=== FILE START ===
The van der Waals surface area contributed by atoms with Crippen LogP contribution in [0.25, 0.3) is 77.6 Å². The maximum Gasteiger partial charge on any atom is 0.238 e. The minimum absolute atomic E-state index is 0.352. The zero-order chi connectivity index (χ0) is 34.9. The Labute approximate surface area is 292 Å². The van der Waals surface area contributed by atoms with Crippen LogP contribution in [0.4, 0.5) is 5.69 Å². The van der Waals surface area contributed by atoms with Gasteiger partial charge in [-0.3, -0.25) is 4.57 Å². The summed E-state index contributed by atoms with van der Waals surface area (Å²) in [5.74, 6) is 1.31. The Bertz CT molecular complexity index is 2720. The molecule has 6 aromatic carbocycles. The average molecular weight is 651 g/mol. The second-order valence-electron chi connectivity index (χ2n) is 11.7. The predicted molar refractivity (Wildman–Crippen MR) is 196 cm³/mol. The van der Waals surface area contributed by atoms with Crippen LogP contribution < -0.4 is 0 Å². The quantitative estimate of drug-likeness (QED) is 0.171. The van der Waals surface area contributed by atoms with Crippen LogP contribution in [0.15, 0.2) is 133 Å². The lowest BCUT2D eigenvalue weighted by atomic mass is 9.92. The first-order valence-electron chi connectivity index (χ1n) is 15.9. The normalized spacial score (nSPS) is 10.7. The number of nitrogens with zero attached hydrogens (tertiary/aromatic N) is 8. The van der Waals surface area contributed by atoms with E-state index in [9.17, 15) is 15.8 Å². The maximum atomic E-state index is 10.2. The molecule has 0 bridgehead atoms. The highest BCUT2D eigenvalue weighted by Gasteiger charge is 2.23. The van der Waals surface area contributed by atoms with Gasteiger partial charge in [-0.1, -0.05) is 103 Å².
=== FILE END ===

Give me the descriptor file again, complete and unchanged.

The van der Waals surface area contributed by atoms with Crippen LogP contribution in [0.25, 0.3) is 77.6 Å². The maximum Gasteiger partial charge on any atom is 0.238 e. The minimum absolute atomic E-state index is 0.352. The zero-order chi connectivity index (χ0) is 34.9. The Labute approximate surface area is 292 Å². The van der Waals surface area contributed by atoms with Crippen LogP contribution in [0.4, 0.5) is 5.69 Å². The van der Waals surface area contributed by atoms with Gasteiger partial charge in [-0.3, -0.25) is 4.57 Å². The summed E-state index contributed by atoms with van der Waals surface area (Å²) in [5.74, 6) is 1.31. The Bertz CT molecular complexity index is 2720. The molecule has 6 aromatic carbocycles. The average molecular weight is 651 g/mol. The second-order valence-electron chi connectivity index (χ2n) is 11.7. The predicted molar refractivity (Wildman–Crippen MR) is 196 cm³/mol. The van der Waals surface area contributed by atoms with Crippen LogP contribution < -0.4 is 0 Å². The quantitative estimate of drug-likeness (QED) is 0.171. The van der Waals surface area contributed by atoms with Crippen LogP contribution in [0.15, 0.2) is 133 Å². The lowest BCUT2D eigenvalue weighted by atomic mass is 9.92. The first-order valence-electron chi connectivity index (χ1n) is 15.9. The normalized spacial score (nSPS) is 10.7. The number of nitrogens with zero attached hydrogens (tertiary/aromatic N) is 8. The van der Waals surface area contributed by atoms with E-state index in [9.17, 15) is 15.8 Å². The maximum atomic E-state index is 10.2. The molecule has 0 bridgehead atoms. The highest BCUT2D eigenvalue weighted by Gasteiger charge is 2.23. The van der Waals surface area contributed by atoms with Gasteiger partial charge in [-0.1, -0.05) is 103 Å².